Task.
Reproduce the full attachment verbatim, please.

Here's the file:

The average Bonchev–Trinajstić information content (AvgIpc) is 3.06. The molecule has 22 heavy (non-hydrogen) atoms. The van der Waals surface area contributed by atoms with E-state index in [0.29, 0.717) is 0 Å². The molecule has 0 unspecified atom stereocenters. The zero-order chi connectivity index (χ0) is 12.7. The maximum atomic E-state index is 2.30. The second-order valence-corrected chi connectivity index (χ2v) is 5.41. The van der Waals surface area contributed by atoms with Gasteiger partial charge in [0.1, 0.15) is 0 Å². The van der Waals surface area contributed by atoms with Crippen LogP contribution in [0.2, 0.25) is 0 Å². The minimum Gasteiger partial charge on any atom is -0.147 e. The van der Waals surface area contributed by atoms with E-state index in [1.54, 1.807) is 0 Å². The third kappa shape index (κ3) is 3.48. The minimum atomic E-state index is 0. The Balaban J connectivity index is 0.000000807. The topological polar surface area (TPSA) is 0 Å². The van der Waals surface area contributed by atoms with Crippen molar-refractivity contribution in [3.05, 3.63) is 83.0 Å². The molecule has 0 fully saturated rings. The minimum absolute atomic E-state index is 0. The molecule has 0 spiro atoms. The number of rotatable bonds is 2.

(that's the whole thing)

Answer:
The average Bonchev–Trinajstić information content (AvgIpc) is 3.06. The molecule has 22 heavy (non-hydrogen) atoms. The van der Waals surface area contributed by atoms with E-state index in [0.29, 0.717) is 0 Å². The molecule has 0 unspecified atom stereocenters. The zero-order chi connectivity index (χ0) is 12.7. The maximum atomic E-state index is 2.30. The second-order valence-corrected chi connectivity index (χ2v) is 5.41. The van der Waals surface area contributed by atoms with Gasteiger partial charge in [0.1, 0.15) is 0 Å². The van der Waals surface area contributed by atoms with Crippen LogP contribution in [0.2, 0.25) is 0 Å². The minimum Gasteiger partial charge on any atom is -0.147 e. The van der Waals surface area contributed by atoms with E-state index in [1.54, 1.807) is 0 Å². The third kappa shape index (κ3) is 3.48. The minimum atomic E-state index is 0. The Balaban J connectivity index is 0.000000807. The topological polar surface area (TPSA) is 0 Å². The van der Waals surface area contributed by atoms with Crippen molar-refractivity contribution in [3.05, 3.63) is 83.0 Å². The molecule has 0 fully saturated rings. The minimum absolute atomic E-state index is 0. The molecule has 0 spiro atoms. The number of rotatable bonds is 2.